Practice What Is Preached
Better yet – practice peaches.
It isn’t about practicing what he preaches. It’s about practicing what he teaches. He, in this case, refers to whomever or whatever your positive power may be.
Or – is it about peaches?
Many suns ago, when I was around twelve years old, my mother taught me a valuable lesson through the use of a wee basket of peaches. A frail neighbor lady had given Mom the peaches at Church that morning.
Arriving home, off to the kitchen we went – me to slice up the peaches, Mom rolling out the pie crust to hold them when I finished. We had enough to make two large pies, which were doused with a mixture of butter, brown sugar, and seasonings, then into the oven they went.
Soon the kitchen was warmed by Mom’s secret recipe and the promise of an end to hunger was the scent that filled the air. As the pies were cooling in the window, my younger siblings and I were whacked a time or two for trying to snatch a peach through the popped tops of the pies.
Finally the moment we’d waited for arrived. Mom cut the first pie into eight perfect pieces – one for each of us kids and one for herself. She then covered the second pie with a clean kitchen towel and handed it to me with directions. “Take this to Mrs. Wright and don’t you dare snatch a peach out of the pie!”
I remember standing there staring at my mother, thinking she was nuts. We were starving. There were eight of us and she was one little old lady. Why on earth did she need a whole pie?
Mom must have read my mind or maybe the words came out of my mouth, for I got slapped across the face as she said, “Do as you are told Ruth Anne.” I took the pie to Mrs. Wright, wiping my tears with the towel along the way.
I returned home, ate my slice of pie, cleaned up the kitchen and went to bed. Neither my mother nor I ever mentioned the pie incident again.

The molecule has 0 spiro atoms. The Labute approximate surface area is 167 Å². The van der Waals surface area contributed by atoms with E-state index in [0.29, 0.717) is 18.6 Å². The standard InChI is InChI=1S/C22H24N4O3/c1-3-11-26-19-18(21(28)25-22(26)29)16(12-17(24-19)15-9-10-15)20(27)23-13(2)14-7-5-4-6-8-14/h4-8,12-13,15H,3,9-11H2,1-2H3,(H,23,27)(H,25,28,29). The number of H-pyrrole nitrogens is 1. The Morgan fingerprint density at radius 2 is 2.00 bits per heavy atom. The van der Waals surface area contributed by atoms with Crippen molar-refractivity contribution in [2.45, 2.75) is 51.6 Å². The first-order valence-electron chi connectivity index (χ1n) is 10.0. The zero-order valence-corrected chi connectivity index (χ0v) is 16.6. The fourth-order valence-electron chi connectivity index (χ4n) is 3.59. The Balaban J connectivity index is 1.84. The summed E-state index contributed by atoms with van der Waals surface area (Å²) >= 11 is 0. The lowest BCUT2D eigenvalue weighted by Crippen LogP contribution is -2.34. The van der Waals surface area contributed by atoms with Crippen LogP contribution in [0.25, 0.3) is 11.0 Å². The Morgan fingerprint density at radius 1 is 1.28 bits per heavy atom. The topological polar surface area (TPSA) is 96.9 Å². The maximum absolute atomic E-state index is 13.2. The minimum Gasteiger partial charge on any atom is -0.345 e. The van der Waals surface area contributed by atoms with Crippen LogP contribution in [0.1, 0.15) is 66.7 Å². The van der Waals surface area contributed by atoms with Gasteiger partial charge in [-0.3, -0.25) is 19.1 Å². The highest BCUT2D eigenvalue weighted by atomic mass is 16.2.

A few years later, as I was planning a Thanksgiving dinner with my boyfriend’s family, I thought of my mother’s peach pies. I dropped what I was doing, telephoned her and asked her for her secret recipe. I could hear the joy in her voice as she gave me directions with a pinch of this and a pinch of that as seasoning measurements for the peach pie filling.
My pies didn’t taste much like I’d remembered Mom’s tasting. But they were just as good I’m sure. For they were the hit of the day when the story of the pies I retold, this time from a no longer hungry and from a much wiser point of view.
On that Thanksgiving day I thanked my positive power for the lessons learned in my mother’s kitchen that sunny afternoon years ago. She had taught me that no matter how little you have, you always have something to share with another in need, and that you mustn’t do it begrudgingly.
I would never use Mom’s secret peach pie recipe again. For she died on December 1st, shortly after Thanksgiving. I keep the recipe, along with the joy in her voice on the telephone that day, in a special place in my heart.
Occasionally, I bring the peach pies out on the table, their story once again to be told. Today is one of those occasions. A dear friend would need to know why I said they reminded me of my mother’s peach pies. I want my friends to know what a difference they and Mom’s pies have made in my life.
Friend – it’s all about the peaches!